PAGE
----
Demand in the Green Bond market has historically been driven largely by environmentally and socially responsible investors. As the market becomes more mainstream, the investor base has expanded to include pension funds, insurance companies, asset managers and retail investors. With growth in the diversity of issuer type and structure, Green Bonds have developed into an asset class of their own providing fixed income products that meet investors' underlying financial requirements, and enable them to show support for initiatives they deem to be important global priorities.
The entry into force of the Paris Agreement of the United Nations Framework Convention on Climate Change (the "Paris Agreement")1, provides new impetus for sovereigns and other national institutions to consider green financing structures such as Green Bonds to fund infrastructure projects that have environmental benefits in order to achieve national commitments.
Poland's Green Bond
Poland is the first sovereign to tap into this as a solution to meet its environmental policy objectives. In December 2016, having worked with a team of White & Case lawyers based in Warsaw and other advisors, the Government of Poland became the first country to issue a sovereign Green Bond.
The €750 million five year note, which was issued following a successful roadshow in London, Paris, Amsterdam and Germany, was two times oversubscribed and priced at 48bp over mid-swaps. Piotr Nowak, the Undersecretary of State in Poland's Ministry for Finance, confirmed this was "flat to or inside" what Poland could have achieved on its conventional five year bond2. In news reports following pricing, he reaffirmed Poland’s commitment to a sustainable future, noting that its aim was to issue Green Bonds with some degree of regularity going forward.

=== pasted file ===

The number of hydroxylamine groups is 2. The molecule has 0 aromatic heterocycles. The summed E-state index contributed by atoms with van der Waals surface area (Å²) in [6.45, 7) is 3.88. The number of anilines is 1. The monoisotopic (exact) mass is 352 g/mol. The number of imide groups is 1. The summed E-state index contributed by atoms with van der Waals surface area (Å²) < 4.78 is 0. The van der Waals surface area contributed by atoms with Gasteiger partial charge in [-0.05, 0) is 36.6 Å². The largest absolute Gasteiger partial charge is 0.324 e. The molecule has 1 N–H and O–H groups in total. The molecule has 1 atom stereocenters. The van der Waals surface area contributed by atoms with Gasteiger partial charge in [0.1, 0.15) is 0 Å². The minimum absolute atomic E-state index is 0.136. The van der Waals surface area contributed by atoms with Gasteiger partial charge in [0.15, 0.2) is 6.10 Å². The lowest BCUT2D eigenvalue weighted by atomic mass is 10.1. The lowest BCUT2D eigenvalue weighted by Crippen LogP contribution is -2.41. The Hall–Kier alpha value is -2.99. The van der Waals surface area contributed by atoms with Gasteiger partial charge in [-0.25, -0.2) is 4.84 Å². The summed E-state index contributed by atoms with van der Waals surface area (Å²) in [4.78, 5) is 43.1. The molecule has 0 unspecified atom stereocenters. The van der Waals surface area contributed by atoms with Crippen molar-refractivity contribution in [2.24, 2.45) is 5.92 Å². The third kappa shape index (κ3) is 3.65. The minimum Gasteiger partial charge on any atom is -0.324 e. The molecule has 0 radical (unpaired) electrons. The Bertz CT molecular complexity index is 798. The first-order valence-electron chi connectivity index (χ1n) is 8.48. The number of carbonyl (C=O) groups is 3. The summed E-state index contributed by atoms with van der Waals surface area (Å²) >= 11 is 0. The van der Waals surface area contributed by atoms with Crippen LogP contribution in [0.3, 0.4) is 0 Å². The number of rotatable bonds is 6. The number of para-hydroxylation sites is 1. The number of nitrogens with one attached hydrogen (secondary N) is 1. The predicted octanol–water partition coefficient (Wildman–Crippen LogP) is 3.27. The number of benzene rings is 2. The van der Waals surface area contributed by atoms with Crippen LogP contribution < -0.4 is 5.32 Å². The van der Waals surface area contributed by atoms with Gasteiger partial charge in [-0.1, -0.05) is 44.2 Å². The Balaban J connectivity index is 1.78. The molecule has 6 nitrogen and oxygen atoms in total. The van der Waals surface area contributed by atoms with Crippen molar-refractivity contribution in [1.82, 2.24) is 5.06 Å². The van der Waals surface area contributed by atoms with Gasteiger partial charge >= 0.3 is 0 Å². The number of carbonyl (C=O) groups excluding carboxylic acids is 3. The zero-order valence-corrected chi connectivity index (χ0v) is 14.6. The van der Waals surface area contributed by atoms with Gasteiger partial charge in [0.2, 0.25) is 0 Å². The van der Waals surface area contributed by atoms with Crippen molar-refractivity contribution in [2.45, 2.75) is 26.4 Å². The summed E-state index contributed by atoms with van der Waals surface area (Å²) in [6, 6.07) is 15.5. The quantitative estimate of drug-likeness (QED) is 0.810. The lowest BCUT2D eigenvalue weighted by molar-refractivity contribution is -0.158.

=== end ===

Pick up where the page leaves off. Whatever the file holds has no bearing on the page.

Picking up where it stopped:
The deal was allocated 61 per cent. to green accounts3, which surpassed the expectations of both Poland's Ministry of Finance and the lead managers on the deal (HSBC, JP Morgan and PKO Bank Polski).4 The terms of the Green Bond Framework published by Poland on 5 December 2016 is considered to have contributed to this.
The Green Bond Framework
Poland's Green Bond Framework5 was developed by the State Treasury applying the Green Bond Principles6 (the "GBP") in order to demonstrate its plans to issue Green Bonds "to fund new financing or the re-financing of projects with environmental and social benefits".
It is split into the following sections:
- Use of Proceeds identifies 'Eligible Projects' for which the proceeds of Poland’s Green Bond issuances can be used by government ministries, each falling into an 'Eligible Sector', including renewable energy, clean transportation, national parks, landfill rehabilitation and afforestation.
- Project Evaluation and Selection sets out the considerations that Poland’s Minister of Development and Finance will take into account when determining the eligibility of a particular project, including the relevant sector, availability of information to facilitate reporting and other environmental and social governance or external factors. It also describes accountability mechanisms such as reconciliation with the annual budget to ensure against 'double counting' of green Eligible Projects.